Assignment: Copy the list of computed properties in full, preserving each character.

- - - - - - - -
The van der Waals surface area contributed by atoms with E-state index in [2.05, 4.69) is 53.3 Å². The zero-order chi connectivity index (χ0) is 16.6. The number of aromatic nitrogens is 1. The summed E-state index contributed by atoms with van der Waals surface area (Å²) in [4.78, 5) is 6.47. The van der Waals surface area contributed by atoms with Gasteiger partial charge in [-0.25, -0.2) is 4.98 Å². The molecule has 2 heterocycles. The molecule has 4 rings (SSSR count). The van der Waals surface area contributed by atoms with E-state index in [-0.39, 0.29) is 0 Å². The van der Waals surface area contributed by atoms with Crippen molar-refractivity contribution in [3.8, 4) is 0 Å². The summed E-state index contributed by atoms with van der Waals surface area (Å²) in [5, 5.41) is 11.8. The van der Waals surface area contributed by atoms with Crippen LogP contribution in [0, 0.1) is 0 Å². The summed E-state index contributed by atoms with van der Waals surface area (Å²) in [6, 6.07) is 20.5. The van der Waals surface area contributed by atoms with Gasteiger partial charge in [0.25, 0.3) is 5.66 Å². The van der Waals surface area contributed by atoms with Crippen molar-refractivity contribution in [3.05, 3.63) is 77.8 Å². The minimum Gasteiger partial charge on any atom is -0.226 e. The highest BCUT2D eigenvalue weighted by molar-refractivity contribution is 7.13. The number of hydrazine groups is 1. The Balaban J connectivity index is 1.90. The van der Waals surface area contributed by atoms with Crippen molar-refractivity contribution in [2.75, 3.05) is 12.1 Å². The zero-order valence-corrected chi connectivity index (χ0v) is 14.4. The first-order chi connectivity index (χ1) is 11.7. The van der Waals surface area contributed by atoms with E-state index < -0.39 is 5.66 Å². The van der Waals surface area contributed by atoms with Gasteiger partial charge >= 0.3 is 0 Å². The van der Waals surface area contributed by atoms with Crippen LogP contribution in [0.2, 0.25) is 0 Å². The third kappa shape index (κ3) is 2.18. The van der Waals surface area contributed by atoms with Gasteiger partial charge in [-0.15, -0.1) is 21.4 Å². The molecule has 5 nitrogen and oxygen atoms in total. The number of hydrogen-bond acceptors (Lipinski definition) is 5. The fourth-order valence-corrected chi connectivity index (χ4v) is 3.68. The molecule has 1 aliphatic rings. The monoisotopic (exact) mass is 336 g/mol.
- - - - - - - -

The van der Waals surface area contributed by atoms with E-state index in [2.05, 4.69) is 53.3 Å². The zero-order chi connectivity index (χ0) is 16.6. The number of aromatic nitrogens is 1. The summed E-state index contributed by atoms with van der Waals surface area (Å²) in [4.78, 5) is 6.47. The van der Waals surface area contributed by atoms with Gasteiger partial charge in [-0.25, -0.2) is 4.98 Å². The molecule has 2 heterocycles. The molecule has 4 rings (SSSR count). The van der Waals surface area contributed by atoms with E-state index in [-0.39, 0.29) is 0 Å². The van der Waals surface area contributed by atoms with Crippen molar-refractivity contribution in [3.8, 4) is 0 Å². The summed E-state index contributed by atoms with van der Waals surface area (Å²) in [5, 5.41) is 11.8. The van der Waals surface area contributed by atoms with Crippen LogP contribution in [0, 0.1) is 0 Å². The summed E-state index contributed by atoms with van der Waals surface area (Å²) in [6, 6.07) is 20.5. The van der Waals surface area contributed by atoms with Gasteiger partial charge in [0.25, 0.3) is 5.66 Å². The van der Waals surface area contributed by atoms with Crippen molar-refractivity contribution in [3.05, 3.63) is 77.8 Å². The minimum Gasteiger partial charge on any atom is -0.226 e. The highest BCUT2D eigenvalue weighted by molar-refractivity contribution is 7.13. The number of hydrazine groups is 1. The Balaban J connectivity index is 1.90. The van der Waals surface area contributed by atoms with Crippen molar-refractivity contribution in [2.75, 3.05) is 12.1 Å². The zero-order valence-corrected chi connectivity index (χ0v) is 14.4. The first-order chi connectivity index (χ1) is 11.7. The van der Waals surface area contributed by atoms with E-state index < -0.39 is 5.66 Å². The van der Waals surface area contributed by atoms with Gasteiger partial charge >= 0.3 is 0 Å². The van der Waals surface area contributed by atoms with Crippen LogP contribution in [0.2, 0.25) is 0 Å². The third kappa shape index (κ3) is 2.18. The van der Waals surface area contributed by atoms with Gasteiger partial charge in [-0.15, -0.1) is 21.4 Å². The molecule has 5 nitrogen and oxygen atoms in total. The number of hydrogen-bond acceptors (Lipinski definition) is 5. The fourth-order valence-corrected chi connectivity index (χ4v) is 3.68. The molecule has 1 aliphatic rings. The monoisotopic (exact) mass is 336 g/mol.